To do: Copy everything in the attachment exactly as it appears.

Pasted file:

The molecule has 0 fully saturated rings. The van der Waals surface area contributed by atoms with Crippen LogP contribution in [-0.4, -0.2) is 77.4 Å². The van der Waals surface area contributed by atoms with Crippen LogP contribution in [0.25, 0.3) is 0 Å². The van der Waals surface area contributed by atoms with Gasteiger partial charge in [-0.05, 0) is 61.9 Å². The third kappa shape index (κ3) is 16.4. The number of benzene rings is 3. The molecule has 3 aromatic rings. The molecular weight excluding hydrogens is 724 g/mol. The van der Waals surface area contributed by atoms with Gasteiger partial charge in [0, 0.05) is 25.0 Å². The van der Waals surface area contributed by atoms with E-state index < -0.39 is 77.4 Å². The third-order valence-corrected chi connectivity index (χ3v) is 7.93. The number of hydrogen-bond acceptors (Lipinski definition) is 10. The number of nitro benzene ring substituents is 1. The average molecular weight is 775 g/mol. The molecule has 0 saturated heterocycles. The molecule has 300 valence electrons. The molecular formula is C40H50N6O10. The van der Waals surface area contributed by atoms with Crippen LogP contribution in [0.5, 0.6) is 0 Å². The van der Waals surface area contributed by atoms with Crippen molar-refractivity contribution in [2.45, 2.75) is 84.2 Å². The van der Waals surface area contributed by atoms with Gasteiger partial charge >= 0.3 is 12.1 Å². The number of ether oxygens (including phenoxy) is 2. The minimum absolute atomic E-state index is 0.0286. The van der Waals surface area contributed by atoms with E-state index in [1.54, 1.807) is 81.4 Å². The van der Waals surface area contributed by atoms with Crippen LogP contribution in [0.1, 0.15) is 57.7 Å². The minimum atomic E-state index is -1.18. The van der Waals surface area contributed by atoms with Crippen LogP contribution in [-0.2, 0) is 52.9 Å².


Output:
The molecule has 0 fully saturated rings. The van der Waals surface area contributed by atoms with Crippen LogP contribution in [-0.4, -0.2) is 77.4 Å². The van der Waals surface area contributed by atoms with Crippen LogP contribution in [0.25, 0.3) is 0 Å². The van der Waals surface area contributed by atoms with Gasteiger partial charge in [-0.05, 0) is 61.9 Å². The third kappa shape index (κ3) is 16.4. The number of benzene rings is 3. The molecule has 3 aromatic rings. The molecular weight excluding hydrogens is 724 g/mol. The van der Waals surface area contributed by atoms with Gasteiger partial charge in [0, 0.05) is 25.0 Å². The van der Waals surface area contributed by atoms with E-state index < -0.39 is 77.4 Å². The third-order valence-corrected chi connectivity index (χ3v) is 7.93. The number of hydrogen-bond acceptors (Lipinski definition) is 10. The number of nitro benzene ring substituents is 1. The average molecular weight is 775 g/mol. The molecule has 0 saturated heterocycles. The molecule has 300 valence electrons. The molecular formula is C40H50N6O10. The van der Waals surface area contributed by atoms with Crippen LogP contribution in [0.5, 0.6) is 0 Å². The van der Waals surface area contributed by atoms with Crippen molar-refractivity contribution in [2.45, 2.75) is 84.2 Å². The van der Waals surface area contributed by atoms with Gasteiger partial charge >= 0.3 is 12.1 Å². The number of ether oxygens (including phenoxy) is 2. The minimum absolute atomic E-state index is 0.0286. The van der Waals surface area contributed by atoms with E-state index in [1.54, 1.807) is 81.4 Å². The van der Waals surface area contributed by atoms with Crippen LogP contribution in [0.1, 0.15) is 57.7 Å². The minimum atomic E-state index is -1.18. The van der Waals surface area contributed by atoms with Crippen LogP contribution in [-0.2, 0) is 52.9 Å².